can evidence and research, in education or in any other field. Such an assumption is
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Q.4. What is an experiment and how you will conduct and an experimental research? What will be the threats to internal and external validity and how you will minimize these threats?
An experiment is a procedure carried out to support, refute, or validate a hypothesis.
Experiments provide insight into cause-and-effect by demonstrating what outcome occurs
when a particular factor is manipulated. Experiments vary greatly in goal and scale, but
always rely on repeatable procedure and logical analysis of the results. There also exists
natural experimental studies.
A child may carry out basic experiments to understand gravity, while teams of scientists may
take years of systematic investigation to advance their understanding of a phenomenon.
Experiments and other types of hands-on activities are very important to student learning in
the science classroom. Experiments can raise test scores and help a student become more
engaged and interested in the material they are learning, especially when used over time.
Experiments can vary from personal and informal natural comparisons (e.g. tasting a range
of chocolates to find a favorite), to highly controlled (e.g. tests requiring complex apparatus
overseen by many scientists that hope to discover information about subatomic particles).
Uses of experiments vary considerably between the natural and human sciences..
Experimental research is conducted:
The following list of steps explains the process of conducting experimental research in more
detail. Researchers should follow these steps in order to ensure the integrity of the process.
1. Select a topic. This involves simply identifying an area of interest or general subject.
2. Identify the research problem. Given the topic or subject, the researcher must
now identify specific problems or questions that relate to the subject. The researcher
may be familiar with subject and may already know the problem they want to
research. If the researcher is new to the topic, it may be helpful to examine literature
and previous studies, as well as talk to other researchers. The problem selected
should be important to the field and be of significance to others in the discipline.
3. Conduct a literature search. Once the research problem is identified, a literature
search should be conducted before proceeding to design the experiment. It is helpful
to know what studies have been performed, the designs, the instruments used, the
procedures and the findings. This information will guide the researcher and help
them create a project that extends or compliments existing research.
4. Construct a hypothesis. In this step, the researcher states the research question as a
hypothesis. This provides the basis for all other decisions in the process and
therefore, it is a critical step.
5. Determine the design of the research. The researcher should review the hypothesis
and verify that an experimental design is the appropriate research design needed to
answer the question. Additional information regarding different types of
experimental research design will be covered in the next module.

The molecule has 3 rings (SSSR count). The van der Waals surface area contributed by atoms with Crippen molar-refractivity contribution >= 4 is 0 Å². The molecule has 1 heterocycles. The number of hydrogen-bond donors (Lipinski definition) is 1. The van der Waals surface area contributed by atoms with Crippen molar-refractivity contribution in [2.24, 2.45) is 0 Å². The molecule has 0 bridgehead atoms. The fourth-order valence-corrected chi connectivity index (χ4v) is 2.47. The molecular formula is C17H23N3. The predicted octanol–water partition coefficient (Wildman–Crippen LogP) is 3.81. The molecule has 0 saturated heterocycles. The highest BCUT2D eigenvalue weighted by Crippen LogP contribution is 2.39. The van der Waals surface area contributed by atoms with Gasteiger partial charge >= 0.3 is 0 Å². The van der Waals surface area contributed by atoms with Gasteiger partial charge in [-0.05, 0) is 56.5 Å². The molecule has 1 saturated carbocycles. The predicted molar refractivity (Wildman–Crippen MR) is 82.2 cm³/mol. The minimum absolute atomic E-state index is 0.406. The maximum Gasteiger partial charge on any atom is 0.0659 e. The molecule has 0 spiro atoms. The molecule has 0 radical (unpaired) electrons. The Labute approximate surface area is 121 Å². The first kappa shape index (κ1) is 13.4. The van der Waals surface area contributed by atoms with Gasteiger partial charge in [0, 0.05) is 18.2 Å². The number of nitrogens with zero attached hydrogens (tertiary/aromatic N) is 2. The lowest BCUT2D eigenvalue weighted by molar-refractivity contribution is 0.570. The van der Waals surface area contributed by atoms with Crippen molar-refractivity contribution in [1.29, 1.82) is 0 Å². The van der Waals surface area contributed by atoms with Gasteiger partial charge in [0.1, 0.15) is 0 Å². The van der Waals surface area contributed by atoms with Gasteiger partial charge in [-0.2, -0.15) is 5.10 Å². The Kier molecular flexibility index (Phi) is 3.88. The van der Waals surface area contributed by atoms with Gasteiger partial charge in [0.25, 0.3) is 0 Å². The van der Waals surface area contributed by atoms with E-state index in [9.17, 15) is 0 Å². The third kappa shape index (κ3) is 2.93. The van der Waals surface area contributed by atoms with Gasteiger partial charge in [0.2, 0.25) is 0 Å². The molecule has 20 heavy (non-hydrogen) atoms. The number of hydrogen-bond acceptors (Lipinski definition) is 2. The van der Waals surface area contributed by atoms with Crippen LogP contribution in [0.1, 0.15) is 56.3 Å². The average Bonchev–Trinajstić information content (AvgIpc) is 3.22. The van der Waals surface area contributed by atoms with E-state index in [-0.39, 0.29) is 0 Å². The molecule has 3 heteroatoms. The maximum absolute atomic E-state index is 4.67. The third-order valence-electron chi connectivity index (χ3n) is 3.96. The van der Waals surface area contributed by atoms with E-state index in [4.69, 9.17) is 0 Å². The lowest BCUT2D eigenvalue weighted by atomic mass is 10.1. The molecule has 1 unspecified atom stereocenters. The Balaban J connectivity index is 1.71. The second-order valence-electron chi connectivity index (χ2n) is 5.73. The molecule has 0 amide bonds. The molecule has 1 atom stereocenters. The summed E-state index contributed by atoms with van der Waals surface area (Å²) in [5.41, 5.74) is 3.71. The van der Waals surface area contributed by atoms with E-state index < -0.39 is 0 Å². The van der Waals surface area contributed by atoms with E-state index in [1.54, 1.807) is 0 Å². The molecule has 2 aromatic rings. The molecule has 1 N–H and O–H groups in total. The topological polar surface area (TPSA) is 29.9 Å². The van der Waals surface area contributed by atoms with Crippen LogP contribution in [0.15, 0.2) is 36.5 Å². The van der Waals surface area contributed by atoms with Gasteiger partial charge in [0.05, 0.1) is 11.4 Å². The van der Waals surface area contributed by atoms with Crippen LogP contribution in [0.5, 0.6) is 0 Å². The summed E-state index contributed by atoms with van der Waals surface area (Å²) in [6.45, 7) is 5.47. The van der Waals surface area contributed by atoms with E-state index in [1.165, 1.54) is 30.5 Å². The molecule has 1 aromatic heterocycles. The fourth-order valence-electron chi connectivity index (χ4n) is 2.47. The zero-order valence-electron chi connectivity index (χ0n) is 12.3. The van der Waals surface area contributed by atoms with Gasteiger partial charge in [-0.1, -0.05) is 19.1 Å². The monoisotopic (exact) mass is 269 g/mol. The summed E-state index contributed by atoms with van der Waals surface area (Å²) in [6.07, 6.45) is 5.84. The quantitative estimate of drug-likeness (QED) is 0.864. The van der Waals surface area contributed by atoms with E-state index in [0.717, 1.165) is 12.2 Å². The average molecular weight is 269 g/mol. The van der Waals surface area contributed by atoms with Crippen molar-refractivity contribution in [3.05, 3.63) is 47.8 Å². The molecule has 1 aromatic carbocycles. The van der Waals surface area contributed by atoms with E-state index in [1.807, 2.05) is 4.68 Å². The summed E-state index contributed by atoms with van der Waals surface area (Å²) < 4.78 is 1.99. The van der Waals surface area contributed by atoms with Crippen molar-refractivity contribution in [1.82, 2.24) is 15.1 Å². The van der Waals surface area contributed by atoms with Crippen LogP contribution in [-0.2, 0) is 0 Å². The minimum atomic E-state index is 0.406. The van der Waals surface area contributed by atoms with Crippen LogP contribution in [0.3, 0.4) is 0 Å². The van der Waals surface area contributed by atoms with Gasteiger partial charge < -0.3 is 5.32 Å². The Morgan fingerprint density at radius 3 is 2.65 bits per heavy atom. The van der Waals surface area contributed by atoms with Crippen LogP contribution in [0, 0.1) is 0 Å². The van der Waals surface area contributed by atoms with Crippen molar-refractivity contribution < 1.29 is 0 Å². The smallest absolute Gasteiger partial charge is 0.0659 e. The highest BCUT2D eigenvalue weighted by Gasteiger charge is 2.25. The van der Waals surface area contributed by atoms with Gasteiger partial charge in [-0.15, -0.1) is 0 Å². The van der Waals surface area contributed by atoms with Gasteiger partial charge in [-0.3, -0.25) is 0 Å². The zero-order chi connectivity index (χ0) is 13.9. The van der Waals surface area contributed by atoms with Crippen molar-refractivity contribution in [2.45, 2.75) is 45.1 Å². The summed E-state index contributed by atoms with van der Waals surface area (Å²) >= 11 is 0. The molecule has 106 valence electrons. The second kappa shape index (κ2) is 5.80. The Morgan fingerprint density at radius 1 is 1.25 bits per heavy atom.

6. Determine the research methods. In this step, the researcher will identify and plan
the details necessary to conduct the research. This includes identifying the test
subjects, materials, data collection instruments and methods, and the procedures for
the conducting the experiment.
7. Conduct the research and test the hypothesis. The experimental procedures will
be carried out in this phase.
8. Analyze the data. Experimental research data lends itself to a variety of potential
statistical analyses. The appropriate analysis is determined by the research question
and the type of data.
9. Formulate conclusions. Review the data and determine if it confirms or disproves
This is a basic outline of the steps involved in conduction experimental. Additional modules
in this series will address these steps in more detail.
Threats to internal and external validity:
Threats to internal validity
1. Timeline: Time is of paramount importance in a research. The opinions of
respondents depend on the recall time to gather opinions.
For example, if the researcher ask the respondents about satisfaction with products at
a coffee store and where they will consume it. Then the validity of their answers will
increase. However, in case the research is conducted after a long duration then the
opinions can be biased and misleading.
2. Testing: Instances where the respondents are asked questions which is questionable
for their performance.
For example, if the employees are asked to rate satisfaction level of their customers
on different service quality parameters. They might be concerned about the findings of
the research which can put them in a disadvantageous position in the organisation.
3. Instrumentation: Effective changes in instrumentation or in the criteria of recording
behavior can be cause threats to validity.
For example, the change in cutoff points for a TOEFL exam can impact the application
process. Similarly, change in standard levels in medical laboratory tests can impact the
overall efficacy of the results.
4. Maturation: It is the changes that impact the subsequent analysis.
For example, performance of 2nd graders starts decreasing after 1 hour due to